Flag such comments as NLN by default
A comment that gives wrong advice was never needed; therefore it is "no longer" needed. This is a perfectly intended use of the flagging reason.
If you have noticed a pattern of the same user proposing the addition of off-site code, and you have already tried the above steps to communicate about the problem and been ignored or rebuked, only then raise a custom flag to signal the problem to moderators.
Offer better advice instead
Speaking of a userbase flooded with people who ignore policy - it's very hard to find people who care about the fact that questions (and answers) are never urgent on Stack Overflow. The system immediately notifies people of comment feedback, and people typically don't post things on the Internet because they want to wait around; thus, if OP is paying attention to the question at all then the clock starts ticking as soon as the ill-conceived comment is posted. Moderators have their hands full of everything all the time; even if one happened to be available immediately to remove the comment, they aren't necessarily going to take the time to say anything to the misguided commenter or to OP, or do anything else. After all, that's time that could be spent investigating the next flagged comment.
Aside from that, moderators have limited options anyway for communication. They can comment like regular users; beyond that their options are a very heavy-handed and special-purpose DM system (they can initiate, and users get one chance to respond, and the entire system is framed as "this is an official warning"), or just suspend the account outright.
Even if a moderator did everything you'd hope for in handling the flag, the original comment might still have been seen by the OP, who might have no reason to doubt the advice.
Therefore, before taking any system action, write your own advice, as quickly as possible. My proposal is to have a copy-and-paste form comment ready for this situation, to minimize time and effort. It is better to ping the user who wrote the incorrect comment, for educational purposes only; of course, the tone should be polite and formal throughout.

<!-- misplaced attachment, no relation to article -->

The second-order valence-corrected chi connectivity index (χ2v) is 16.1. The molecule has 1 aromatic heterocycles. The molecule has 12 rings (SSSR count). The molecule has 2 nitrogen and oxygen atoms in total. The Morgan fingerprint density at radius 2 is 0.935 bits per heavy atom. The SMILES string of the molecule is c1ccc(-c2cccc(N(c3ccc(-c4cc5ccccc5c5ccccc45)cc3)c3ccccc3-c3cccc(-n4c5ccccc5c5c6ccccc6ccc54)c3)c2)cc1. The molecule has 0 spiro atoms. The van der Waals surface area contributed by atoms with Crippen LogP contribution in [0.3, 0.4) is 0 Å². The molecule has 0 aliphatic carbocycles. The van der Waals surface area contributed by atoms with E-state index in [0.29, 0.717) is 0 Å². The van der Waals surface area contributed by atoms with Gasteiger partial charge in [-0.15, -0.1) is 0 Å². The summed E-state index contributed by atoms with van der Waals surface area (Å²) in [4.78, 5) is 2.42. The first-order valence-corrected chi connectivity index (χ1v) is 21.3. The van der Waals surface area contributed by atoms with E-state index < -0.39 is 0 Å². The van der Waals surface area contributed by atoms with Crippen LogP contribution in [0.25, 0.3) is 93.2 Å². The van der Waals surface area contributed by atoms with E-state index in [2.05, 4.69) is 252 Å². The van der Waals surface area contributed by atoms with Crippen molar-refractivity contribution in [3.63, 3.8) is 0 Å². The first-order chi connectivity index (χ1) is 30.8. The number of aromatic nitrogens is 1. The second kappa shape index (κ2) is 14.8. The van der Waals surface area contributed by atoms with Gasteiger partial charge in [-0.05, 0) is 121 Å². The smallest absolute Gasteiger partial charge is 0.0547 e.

Here's my first attempt:
Contrary to @ 's advice, **please do not** upload code for questions posted
here to external code-sharing sites such as GitHub. Keep in mind that Stack
Overflow is **not a discussion forum or help desk**; as such, it's not a place
to solicit off-site analysis. All the code needed to explain the problem
[**must**](//meta.stackoverflow.com/q/254428) be included **in
the question itself**. Please also see our guidance for how to create a proper
Fill in the username after the
@ as needed. I put a space before the apostrophe so that tab-completing the username will work; you may want to delete that before submitting the comment.
I line-wrapped the template to 80 columns for display purposes here; but there is a space at the end of each line except the last, so it should work with copy and paste. (Of course, adding a username will break the line wrapping, but that also obviously doesn't matter.)
On shooting first and asking questions later
After you have posted such a comment by copy and paste, feel free to offer your own, more specific advice in the comments for improving the question; and make sure to vote or flag to close as appropriate. Consider also downvoting answers that are offered to poor questions.
For example, in the second case you cited (the one I checked out first) the question got closed as not reproducible, which is reasonable. If more perceptive users had come along first and thought of the possible problem with the
.csproj file, they could have instead voted/flagged as "needs debugging details", and offered comments about how to debug .csproj files or even include one as part of a MRE. (I don't know if it's possible to edit them down to a few lines while reproducing the problem; but it would be better if that were the case.)
Even better would be for the C# tag regulars to establish a canonical about recognizing and fixing .csproj file issues.